“What time do the rest of the office folks get here?” I asked my husband, rubbing my eyes sleepily.
No-wait. Hold the line a minute. I’ve gone off the rails.
I don’t know if you have had the same experience, but the snag I always come up against when I’m telling a story is this dashed difficult problem of where to begin it. It’s a thing you don’t want to go wrong over, because one false step and you’re sunk. I mean, if you fool about too long at the start, trying to establish atmosphere, as they call it, and all that sort of rot, you fail to grip and the customers walk out on you. Get off the mark, on the other hand, like a scalded cat, and your public is at a loss. It simply raises its eyebrows, and can’t make out what you’re talking about. And in opening my report with the above spot of dialogue, I see that I have made the second of these two floaters. I shall have to hark back a bit.
I have been chattering away about 4 nights in Phuket without a word of explanation on how we came to be here on such a short trip in the first place. I published my first travel post on this blog almost exactly two years back when we went on our annual family trip with my husband’s work colleagues. We have been doing this for the last three years without having ever ventured outside our home state of Karnataka. This year however, we went all the way to Phuket.
Having got here a day before most of the office gang though, we grappled with the problem of what to do before everyone else got in. Especially since it was pouring cats and dogs. The kids were quite content to run up and down the bunk bed but my husband prowled round and round the room in a manner that would have caused comment in a caged tiger. I was very relieved when the monsoon finally gave up and we were free to hit the beach.
The office people had reached and checked in by the time we came back. Being hollower than the Grand Canyon however, they were on the lookout for lunch. The catch being that it had to be vegetarian. We went foraging and at a few minutes walk, found a Thai restaurant that promised to serve some, and all of us trooped in. Now the food at Novotel (both dinner and breakfast, NOT the pizza we had eaten for lunch) was very nice so we were hopeful of finding something good here too. This was sadly not to be. The entire team, people differing on a wide range of topics and ideas, were as one on this. So a tip for vegetarian people holidaying in Phuket: Airbnb.
After lunch, we headed to the beach for a spot of parasailing. Parasailing in Phuket is a bit like Goa and a bit unlike. Unlike because you take off from and land on the beach – not in water. Similar because it is equally unsafe. All the kids had smooth landings but the adults jerked down mostly.
After that, all the people who’d come in that day wanted to sleep a bit, but we were all rested and ready for a spot of retail therapy! I had done my research well and knew that the place we needed to be at was Jungceylon.
Our hotel had a free shuttle to Patong but we didn’t know that and we took a taxi. Taxis in Phuket are expensive compared to India. We didn’t rent a car or scooter during our trip and I am not sure about the pricing but it would make sense to look up the hotel’s arrangements if you are staying at one. The tuk tuk though very exotic (not for Indians, we own the autorickshaw and phatphati) costs exactly as much as a taxi.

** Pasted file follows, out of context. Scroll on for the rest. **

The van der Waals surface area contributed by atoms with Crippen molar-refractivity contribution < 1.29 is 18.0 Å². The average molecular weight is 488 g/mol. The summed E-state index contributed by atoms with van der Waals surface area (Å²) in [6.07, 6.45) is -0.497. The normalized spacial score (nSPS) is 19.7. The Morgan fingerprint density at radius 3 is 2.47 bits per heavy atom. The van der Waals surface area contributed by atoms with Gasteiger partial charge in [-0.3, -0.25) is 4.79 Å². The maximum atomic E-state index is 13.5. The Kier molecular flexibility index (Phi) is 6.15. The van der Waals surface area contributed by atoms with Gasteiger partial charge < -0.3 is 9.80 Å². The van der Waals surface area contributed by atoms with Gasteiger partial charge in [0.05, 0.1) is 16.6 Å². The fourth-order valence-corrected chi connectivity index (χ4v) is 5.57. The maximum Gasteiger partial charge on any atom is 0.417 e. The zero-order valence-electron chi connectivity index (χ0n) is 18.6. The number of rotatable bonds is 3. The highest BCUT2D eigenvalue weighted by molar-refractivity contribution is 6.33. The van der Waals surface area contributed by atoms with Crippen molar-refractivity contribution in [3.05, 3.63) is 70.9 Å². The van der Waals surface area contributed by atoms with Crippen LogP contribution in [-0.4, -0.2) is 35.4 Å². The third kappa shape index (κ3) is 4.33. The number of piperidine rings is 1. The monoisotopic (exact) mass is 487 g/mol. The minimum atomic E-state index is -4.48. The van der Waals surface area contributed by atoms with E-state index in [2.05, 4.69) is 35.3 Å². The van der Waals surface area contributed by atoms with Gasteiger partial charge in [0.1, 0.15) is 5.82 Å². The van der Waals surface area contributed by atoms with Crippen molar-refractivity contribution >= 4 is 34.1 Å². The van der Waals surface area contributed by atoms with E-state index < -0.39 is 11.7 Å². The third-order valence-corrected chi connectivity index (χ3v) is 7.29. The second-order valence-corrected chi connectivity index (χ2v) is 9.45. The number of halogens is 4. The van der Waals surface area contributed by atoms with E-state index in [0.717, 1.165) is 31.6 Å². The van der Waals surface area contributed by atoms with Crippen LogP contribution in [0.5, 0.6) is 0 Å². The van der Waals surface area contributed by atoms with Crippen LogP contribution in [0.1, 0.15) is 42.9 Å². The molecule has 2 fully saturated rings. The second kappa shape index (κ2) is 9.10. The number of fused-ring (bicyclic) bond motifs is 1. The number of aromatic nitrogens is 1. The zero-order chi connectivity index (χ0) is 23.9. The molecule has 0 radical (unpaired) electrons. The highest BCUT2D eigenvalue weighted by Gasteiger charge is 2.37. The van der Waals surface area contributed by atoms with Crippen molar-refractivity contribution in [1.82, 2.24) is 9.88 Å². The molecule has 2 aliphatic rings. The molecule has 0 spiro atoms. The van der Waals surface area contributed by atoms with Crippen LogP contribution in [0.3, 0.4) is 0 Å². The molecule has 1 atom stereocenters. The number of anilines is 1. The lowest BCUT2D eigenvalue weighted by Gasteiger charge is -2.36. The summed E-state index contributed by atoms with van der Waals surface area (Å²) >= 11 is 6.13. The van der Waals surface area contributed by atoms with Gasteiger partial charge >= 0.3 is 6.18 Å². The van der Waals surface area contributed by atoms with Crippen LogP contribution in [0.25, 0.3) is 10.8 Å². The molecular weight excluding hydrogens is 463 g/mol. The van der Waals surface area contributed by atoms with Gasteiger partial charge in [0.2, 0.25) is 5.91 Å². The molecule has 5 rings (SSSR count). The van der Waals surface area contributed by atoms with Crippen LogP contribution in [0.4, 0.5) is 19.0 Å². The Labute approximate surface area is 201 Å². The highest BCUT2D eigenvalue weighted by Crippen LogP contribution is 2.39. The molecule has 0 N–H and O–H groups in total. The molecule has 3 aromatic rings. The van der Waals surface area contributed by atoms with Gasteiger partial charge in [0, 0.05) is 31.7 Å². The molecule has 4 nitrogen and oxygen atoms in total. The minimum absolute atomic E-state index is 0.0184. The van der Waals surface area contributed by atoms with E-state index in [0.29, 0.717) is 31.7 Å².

Jungceylon is a huge huge mall and there is no way you can see it all over the course of one evening. We managed to see most of the ground floor. If you are from somewhere with a currency conversion ratio in your favour, you will have much to do here. Being from India, there was a sense of sameness about both the things to buy and the price. There are tons of shops and it is easy to get carried away but honestly except for souvenirs there is nothing that you don’t get back home. Holiday shopping also makes for difficult returns!
There is a crazy variety of cosmetics and beauty stuff. Then there is Thai silk. But at those prices, it ain’t no silk. There are two Jim Thompson outlets at the Bangkok airport and one at Phuket if you really want to buy Thai silk for your home but my recommendation would be to go to one of the many Thai tailors and get a tailored silk dress. Years ago my dad visited Thailand and returned with lots of Thai silk material for my sister and me. Having no idea what to do with it, we took it to our local tailor in Karol Bagh who fashioned some very Delhi salwar suits out of them. 🙂 They turned out well but don’t try this at home! The local tailor is definitely the saner choice.
The Jungceylon food court has a cafeish vibe and the food was rather nice too. I can vouch for the sticky rice with mango and the green curry (made veg by the simple expedient of opting for None Of The Above when asked to choose between pork, chicken or fish) was lovely. As we were leaving, my son spotted a fish spa and asked to try. He found it ticklish at first and then he loved it! The fish were all gathered round his feet and literally jumping out of the water to have a go at his legs. I have no notion what he had on his legs and feet that the fish loved so much but it worked. He came out all smooth and soft I was sorely tempted to try as well but it was late and we had to leave.
PS. I bought this outfit from a brand called Island Girl. It was so floaty and white and pretty and like something out of a music video! Sunset on the beach sort of thing. Didn’t get a chance to wear it on this trip but Phuket, I’ll be back.
PPS. Wodehouse on the beach is a great idea!